"The Eve Of --- Annihilation"
Written by Stan Lee.
Drawn by Herb Trimpe.
Inked by Dan Adkins.
Lettered by Artie Simek.
Ambitions, we all have to have them. Mine's to get across those big red balls in Total Wipeout.
The Leader's is to start World War Three.
That's right. The only man you'll ever meet who can wear a top hat as a baseball cap wants to reduce the planet to a radioactive wasteland occupied only by himself and his giant humanoid. By these means will he at last rule the world. Given that ruling a radioactive wasteland without even a set of big red balls to its name seems a bit of a waste of time, I think my ambition's more viable.
At last, after last issue's preamble, the story kicks into gear as the Leader starts to take over the base, and Betty Ross and Glenn Talbot try to do something about it. Needless to say, General Ross is too dim to realise the wanted criminal's up to no good, and he won't hear a word of it until he accidentally blunders in and sees a bunch of his troops out cold on the floor as the Leader rants on about how he's going to destroy humanity. Given the way Ross has been acting lately, it's a wonder he doesn't immediately blame Bruce Banner.
Then again, despite his boasting, the Leader's not the sharpest knife in the drawer either. He decides to immobilise the entire base with his mental energy but, for no reason whatsoever, other than the plot needs it, the high-headed heel gives Betty a magic tiara to block out his mental emanations. He then lets her go running off to do whatever she wants.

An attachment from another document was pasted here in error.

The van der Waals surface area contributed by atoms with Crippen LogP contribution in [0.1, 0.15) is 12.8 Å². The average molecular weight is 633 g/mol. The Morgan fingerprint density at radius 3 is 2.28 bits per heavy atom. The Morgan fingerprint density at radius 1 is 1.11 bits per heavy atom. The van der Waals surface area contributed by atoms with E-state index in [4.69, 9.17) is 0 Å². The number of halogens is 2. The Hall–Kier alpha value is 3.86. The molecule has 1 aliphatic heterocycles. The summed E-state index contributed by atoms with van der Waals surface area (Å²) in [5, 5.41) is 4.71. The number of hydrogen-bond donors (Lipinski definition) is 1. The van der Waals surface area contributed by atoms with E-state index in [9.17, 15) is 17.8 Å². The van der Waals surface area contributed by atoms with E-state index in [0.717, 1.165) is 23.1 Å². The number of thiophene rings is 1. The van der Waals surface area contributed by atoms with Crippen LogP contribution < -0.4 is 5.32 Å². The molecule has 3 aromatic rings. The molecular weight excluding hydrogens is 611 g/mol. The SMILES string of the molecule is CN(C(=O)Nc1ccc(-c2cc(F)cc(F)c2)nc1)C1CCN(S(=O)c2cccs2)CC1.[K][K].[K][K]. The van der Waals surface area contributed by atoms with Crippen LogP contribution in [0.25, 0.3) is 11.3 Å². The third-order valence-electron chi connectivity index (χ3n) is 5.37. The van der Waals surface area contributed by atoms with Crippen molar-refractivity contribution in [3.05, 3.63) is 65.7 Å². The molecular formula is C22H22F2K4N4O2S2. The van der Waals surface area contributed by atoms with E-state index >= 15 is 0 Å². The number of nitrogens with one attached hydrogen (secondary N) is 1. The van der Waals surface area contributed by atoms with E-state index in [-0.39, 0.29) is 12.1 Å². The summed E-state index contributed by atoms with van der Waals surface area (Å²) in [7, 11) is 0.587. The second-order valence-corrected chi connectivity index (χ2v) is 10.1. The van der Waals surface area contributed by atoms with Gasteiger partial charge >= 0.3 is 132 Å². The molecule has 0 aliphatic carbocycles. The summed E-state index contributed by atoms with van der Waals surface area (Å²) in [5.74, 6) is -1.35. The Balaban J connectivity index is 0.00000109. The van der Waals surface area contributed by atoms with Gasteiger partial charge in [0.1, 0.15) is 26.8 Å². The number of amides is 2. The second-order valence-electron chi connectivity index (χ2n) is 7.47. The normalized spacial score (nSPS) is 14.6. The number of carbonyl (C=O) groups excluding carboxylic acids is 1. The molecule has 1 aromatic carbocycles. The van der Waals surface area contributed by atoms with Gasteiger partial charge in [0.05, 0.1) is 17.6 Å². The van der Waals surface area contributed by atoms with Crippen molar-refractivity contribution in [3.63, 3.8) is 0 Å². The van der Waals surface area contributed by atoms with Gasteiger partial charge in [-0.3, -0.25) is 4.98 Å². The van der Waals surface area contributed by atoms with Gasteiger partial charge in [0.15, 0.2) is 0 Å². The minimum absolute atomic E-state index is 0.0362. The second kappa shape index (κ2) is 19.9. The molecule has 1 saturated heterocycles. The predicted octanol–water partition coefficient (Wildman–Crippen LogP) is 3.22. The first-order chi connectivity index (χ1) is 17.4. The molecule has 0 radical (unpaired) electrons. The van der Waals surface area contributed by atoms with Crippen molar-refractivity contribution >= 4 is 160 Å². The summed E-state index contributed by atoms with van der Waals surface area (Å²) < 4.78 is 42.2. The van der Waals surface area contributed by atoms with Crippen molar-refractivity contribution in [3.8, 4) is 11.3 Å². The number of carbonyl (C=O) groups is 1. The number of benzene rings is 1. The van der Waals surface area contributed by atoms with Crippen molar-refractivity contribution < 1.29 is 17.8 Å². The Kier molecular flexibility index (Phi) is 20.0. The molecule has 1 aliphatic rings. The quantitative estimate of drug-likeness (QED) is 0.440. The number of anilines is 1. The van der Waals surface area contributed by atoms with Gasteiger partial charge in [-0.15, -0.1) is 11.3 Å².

Now, you and I can figure out she's going to head straight for the Hulk and free him. For some reason this never occurs to the, "world's mightiest mind." In other words it's an issue where no one acts even vaguely like a rational human being ever would. In fairness, none of these stories would be possible if they did, so, the unforgivable silliness of Betty Ross's tiara aside, maybe we have to turn a blind eye to such quibbles.
If it's a make-or-break day for humanity, it's another quiet issue for the Hulk. He's barely seen in it. Thanks to Betty, he escapes from his rubber cell for a few panels and then, thanks the Leader, he's back in it again. Rarely can a super-hero have been so comprehensively sidelined in his own comic. It is possibly a bit worrying that the strip really doesn't suffer from his absence.